As the project neared completion in 2007, files were updated to current technical standards for digital preservation.  The Valley databases and search engines were re-engineered as a Lucene index, a retrieval system, with Apache Solr and Cocoon, powerful softwares which allow fulltext searching,.  Finally, in 2009, the entire website was consolidated from three serves to a single project, which exists in the [http://www.ibm.com/ca/en/ University of Virginia Library] production web environment.
 +
 
 +
==History of Project==
 +
 
 +
[[Image:Picture 2.png|thumb|left|Floor plan of the digital archive, and common symbol of the Valley Project]]
 +
The Valley of the Shadows Archive was originally conceived as a book in 1991 by a history professor at the University of Virginia, Edward Ayers.  He envisioned a book that would compare both one side of the North and one side of the South in the American Civil War.  As information was gathered, it was apparent that August County and Franklin County were best suited for the research.  However, Ayers had long been involved with computers, and in 1993, it occurred to him that computers might be a useful tool in the collection of his materials.  That same year, the project was pitched to IBM for support, on the basis that the collected documents would serve as an archive that would allow students without these kinds of primary sources to conduct the same kind of research as academics.  Support was achieved, and the project began the task of converting files into computer readable material.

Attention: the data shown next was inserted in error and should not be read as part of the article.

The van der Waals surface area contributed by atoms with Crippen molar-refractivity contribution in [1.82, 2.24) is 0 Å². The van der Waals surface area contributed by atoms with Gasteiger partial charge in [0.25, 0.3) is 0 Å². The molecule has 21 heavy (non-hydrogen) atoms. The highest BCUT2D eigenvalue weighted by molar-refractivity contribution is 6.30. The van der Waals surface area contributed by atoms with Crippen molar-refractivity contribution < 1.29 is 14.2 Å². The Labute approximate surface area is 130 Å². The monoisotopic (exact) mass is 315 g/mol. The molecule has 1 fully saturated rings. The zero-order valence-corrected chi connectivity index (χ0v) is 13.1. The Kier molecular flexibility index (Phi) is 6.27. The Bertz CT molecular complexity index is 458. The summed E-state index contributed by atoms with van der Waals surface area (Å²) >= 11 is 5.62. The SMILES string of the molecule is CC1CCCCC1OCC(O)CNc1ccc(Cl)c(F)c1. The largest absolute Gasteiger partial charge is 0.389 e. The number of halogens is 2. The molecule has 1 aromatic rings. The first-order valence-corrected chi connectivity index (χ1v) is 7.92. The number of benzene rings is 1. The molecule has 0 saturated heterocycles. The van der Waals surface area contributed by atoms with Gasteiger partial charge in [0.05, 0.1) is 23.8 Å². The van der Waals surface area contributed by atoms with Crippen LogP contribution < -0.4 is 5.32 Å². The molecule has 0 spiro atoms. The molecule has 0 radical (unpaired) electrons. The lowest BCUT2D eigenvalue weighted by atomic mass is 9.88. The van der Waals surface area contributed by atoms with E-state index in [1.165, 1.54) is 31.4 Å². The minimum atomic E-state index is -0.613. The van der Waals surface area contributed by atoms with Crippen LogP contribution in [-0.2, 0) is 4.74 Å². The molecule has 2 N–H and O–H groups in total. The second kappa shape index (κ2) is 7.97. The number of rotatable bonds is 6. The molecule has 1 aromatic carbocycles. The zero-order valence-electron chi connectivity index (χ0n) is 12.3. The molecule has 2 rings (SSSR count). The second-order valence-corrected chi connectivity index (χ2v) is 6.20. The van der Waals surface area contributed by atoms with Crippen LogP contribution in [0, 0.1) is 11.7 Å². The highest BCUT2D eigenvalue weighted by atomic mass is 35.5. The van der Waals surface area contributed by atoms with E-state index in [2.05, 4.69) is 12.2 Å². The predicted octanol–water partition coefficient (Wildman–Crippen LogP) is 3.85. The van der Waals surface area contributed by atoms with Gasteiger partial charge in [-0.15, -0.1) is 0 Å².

+
 
 +
In 1993, a graduate student named Anne Rubin also joined the team.  She took the lead in converting newspapers into SGML readable files, as well as supervising other students who were working on the project.  This same year, Mosaic was introduced by Thornton Staples, the associate director of the Institute for Advanced Technology in the Humanities (IATH) at the University – a centre which developed out of this project.  Using Mosaic, the project could be put on the world wide web, where the archive could be shared even as it was collected.  . 
 +
 
 +
Further support for the Valley Project came from the [http://www.woodrowwilson.org/ Woodrow Wilson Birthplace and Museum], which developed a terminal in their museum off the Project, known as the Augusta Archive.  By 1994, the project was becoming more refined as more material was added.  To ease access, a CD-ROM of the project was created with Steve Forman at WW Norton, allowing for an interactive multimedia experience.  By 1996, the possibility of ‘Teaching with Technology’ was recognized at the National Endowment of the Humanities, and the project received further funding.  That same year, William G. Thomas III took over as project leader.  Materials continued to be amassed, from the public as well. 
 +
 
 +